The Brief, powered by APPLiA – Climate brain death

DISCLAIMER: All opinions in this column reflect the views of the author(s), not of EURACTIV Media network.

The Brief is EURACTIV's evening newsletter [Photo: EPA-EFE/FRANCOIS LENOIR]

‘The Paris Agreement is not dead yet’, climate analysts insisted this week, after crunching the numbers on the latest slew of green policies pledged by countries around the world. But with hope comes the risk of fatal complacency.

Joe Biden’s White House win, China’s carbon neutrality pledge, and Japan’s net-zero emissions plans have led researchers to conclude that global warming is now on track to hit 2.1 degrees by the end of the century.

That means that about half a degree has been knocked off predictions from a few years ago and the world is, as a result, just 0.1 degrees shy of meeting the Paris Agreement’s top-line temperature target.

But – and it is worth pointing out on at least a semi-regular basis – a 2 degrees warmer world is still a nightmare scenario, where inhabitable parts of the planet become arid wastelands, crops fail, migration crises spiral out of control and coastal communities are consigned to oblivion.

So the good news is that there is indeed hope if more countries, particularly big emitters like Brazil, India, and Russia, feel the pressure and throw their lot in with the climate coalition that is slowly taking shape.

The bad news is that there are still a few fundamental issues holding the green effort back.

First and foremost is the persistent idea that the 1.5 degrees of warming Paris target is just an aspirational goal, that it is far out of reach, and that there is no point burning political capital to meet it. As detailed above, we cannot afford not to aim for it.

Second, is the insistence that a balance must still be struck between what is scientifically recommended and what is politically feasible. The UK will be guilty of that when it formally announces a new 68% emissions-cutting goal for 2030.

Experts have said that at least 72% should be the benchmark and that it is affordable. Given the historical emissions of countries like Britain, the beating heart of the Industrial Revolution, a much bigger commitment should be expected.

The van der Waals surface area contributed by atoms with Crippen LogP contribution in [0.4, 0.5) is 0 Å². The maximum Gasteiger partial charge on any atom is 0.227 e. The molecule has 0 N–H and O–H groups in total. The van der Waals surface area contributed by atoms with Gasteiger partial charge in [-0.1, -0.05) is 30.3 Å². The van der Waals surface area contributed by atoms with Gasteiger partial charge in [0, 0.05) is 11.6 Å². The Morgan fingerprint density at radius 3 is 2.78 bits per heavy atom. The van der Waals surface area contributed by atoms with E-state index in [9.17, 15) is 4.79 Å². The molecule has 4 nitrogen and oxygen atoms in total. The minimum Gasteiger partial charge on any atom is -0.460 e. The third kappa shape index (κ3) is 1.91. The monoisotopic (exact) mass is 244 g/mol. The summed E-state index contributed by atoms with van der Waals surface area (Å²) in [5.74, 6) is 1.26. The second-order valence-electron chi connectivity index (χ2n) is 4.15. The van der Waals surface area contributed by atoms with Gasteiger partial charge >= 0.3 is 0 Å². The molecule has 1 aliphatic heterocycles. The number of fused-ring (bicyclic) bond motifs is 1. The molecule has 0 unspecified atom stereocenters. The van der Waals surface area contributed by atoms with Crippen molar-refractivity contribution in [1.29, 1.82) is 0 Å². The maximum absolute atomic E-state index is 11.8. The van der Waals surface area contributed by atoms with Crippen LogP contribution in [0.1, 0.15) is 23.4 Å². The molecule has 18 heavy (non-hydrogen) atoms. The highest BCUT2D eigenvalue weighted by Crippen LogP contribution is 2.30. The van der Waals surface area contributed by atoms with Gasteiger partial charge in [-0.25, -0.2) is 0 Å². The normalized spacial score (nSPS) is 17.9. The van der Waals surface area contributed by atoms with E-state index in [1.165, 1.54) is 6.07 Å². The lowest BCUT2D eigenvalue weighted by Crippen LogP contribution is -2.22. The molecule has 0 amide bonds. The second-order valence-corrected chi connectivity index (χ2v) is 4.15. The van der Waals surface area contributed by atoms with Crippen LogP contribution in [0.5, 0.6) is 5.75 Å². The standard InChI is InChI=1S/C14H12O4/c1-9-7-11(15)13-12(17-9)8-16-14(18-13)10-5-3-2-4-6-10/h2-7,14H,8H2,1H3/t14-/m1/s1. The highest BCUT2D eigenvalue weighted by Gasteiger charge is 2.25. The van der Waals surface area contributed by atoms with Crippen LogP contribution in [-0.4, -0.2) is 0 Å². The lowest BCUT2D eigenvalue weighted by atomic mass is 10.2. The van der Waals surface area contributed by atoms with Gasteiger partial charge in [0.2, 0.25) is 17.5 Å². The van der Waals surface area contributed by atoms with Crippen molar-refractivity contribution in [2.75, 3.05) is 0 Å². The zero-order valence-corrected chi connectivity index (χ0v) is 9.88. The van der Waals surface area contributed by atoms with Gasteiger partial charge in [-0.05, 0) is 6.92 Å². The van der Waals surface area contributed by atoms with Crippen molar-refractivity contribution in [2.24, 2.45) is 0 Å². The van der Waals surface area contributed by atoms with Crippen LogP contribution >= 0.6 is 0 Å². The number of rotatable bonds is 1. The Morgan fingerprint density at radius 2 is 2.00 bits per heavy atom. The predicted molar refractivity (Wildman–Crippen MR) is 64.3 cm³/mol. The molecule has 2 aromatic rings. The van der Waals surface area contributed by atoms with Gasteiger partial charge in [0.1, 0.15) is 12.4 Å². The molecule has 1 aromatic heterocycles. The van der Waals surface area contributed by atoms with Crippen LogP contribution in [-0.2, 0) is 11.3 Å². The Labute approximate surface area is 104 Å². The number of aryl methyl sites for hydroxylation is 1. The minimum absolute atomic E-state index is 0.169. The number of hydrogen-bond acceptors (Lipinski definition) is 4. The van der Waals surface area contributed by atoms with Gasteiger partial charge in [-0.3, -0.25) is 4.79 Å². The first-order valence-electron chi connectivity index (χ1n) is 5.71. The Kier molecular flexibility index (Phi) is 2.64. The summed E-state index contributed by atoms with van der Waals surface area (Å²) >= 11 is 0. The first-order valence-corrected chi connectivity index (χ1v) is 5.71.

Third, is the mistake of resting on our laurels. Take energy efficiency improvements as an example: measures like building renovations and insulation reduce power demand and lower bills, but as renewable energy capacity increases, there could be an undesired effect.

Why bother spending millions of euros doing up homes and offices to save on power if energy is rapidly becoming cheaper and cleaner? So long as a building is completely powered by the limitless potential of wind and solar, everything is fine, right?

That is a dangerous trap that has to be avoided, as every green initiative these days is linked to human health and well-being. Better buildings have better air quality. Cleaner transport emits less pollution and so on.

Happier people, obviously, are willing to do more to help society. It is easier to be an altruist if your own life is going pretty well. Less so if you struggle to pay your bills or have chronic headaches due to dirty air on your commute to work.

Next week’s European Council summit is make-or-break time for the EU’s climate-champion-credentials, as the bloc’s member states will be asked to unanimously back a stricter emissions target for 2030.

If an agreement is derailed by petty squabbles over budget and rule of law, the inherent weaknesses of the EU will be exposed once again. Making sure society functions well is a crucial democratic goal, that goes without saying.

But making sure there’s a society at all should always be the top priority.


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The Roundup

Turkey has not de-escalated its stand-off with Greece in response to diplomatic outreach, European Council chief Charles Michel said and warned that EU member states would now consider “the means at our disposal”, which most probably means sanctions.

NATO’s new reform report presented this week has drawn up recommendations on how the military alliance should tackle new challenges in its backyard. EURACTIV spoke to experts about the report and the next steps.

Hungary and Poland have committed to supporting each other’s position in the budget row, and attaching a declaration to the rule of law regulation does not work for Budapest, Hungarian Prime Minister Viktor Orbán said in a weekly radio interview, following news that Poland may be softening its position on the veto.

After a tough struggle, the three-way negotiations on EU structural funding rules have been concluded and white smoke rose from the co-legislators.

EU leaders will next week adopt a declaration on anti-Semitism urging European governments to impose harsher punishments for online hate crimes and adopt the anti-Semitism definition of the International Holocaust Remembrance Alliance (IHRA).

Negotiators from the EU and African, Caribbean and Pacific community signed off on a broad 20-year partnership deal to succeed the Cotonou Agreement on Thursday night after nearly three years of difficult talks.

Italy’s regime of offering corporate tax-exemption to its ports and harbours is a breach of EU competition rules, the European Commission announced, giving the government until 1 January 2022 to ditch the tax perks.

Although sporting events generate large amounts of food waste, French football clubs have found a solution: cooperating with food banks.

Look out for…

  • EU foreign affairs ministers meet on Monday, European affairs minister on Tuesday
  • last EU summit of the year

Views are the author’s

[Edited by Zoran Radosavljevic]

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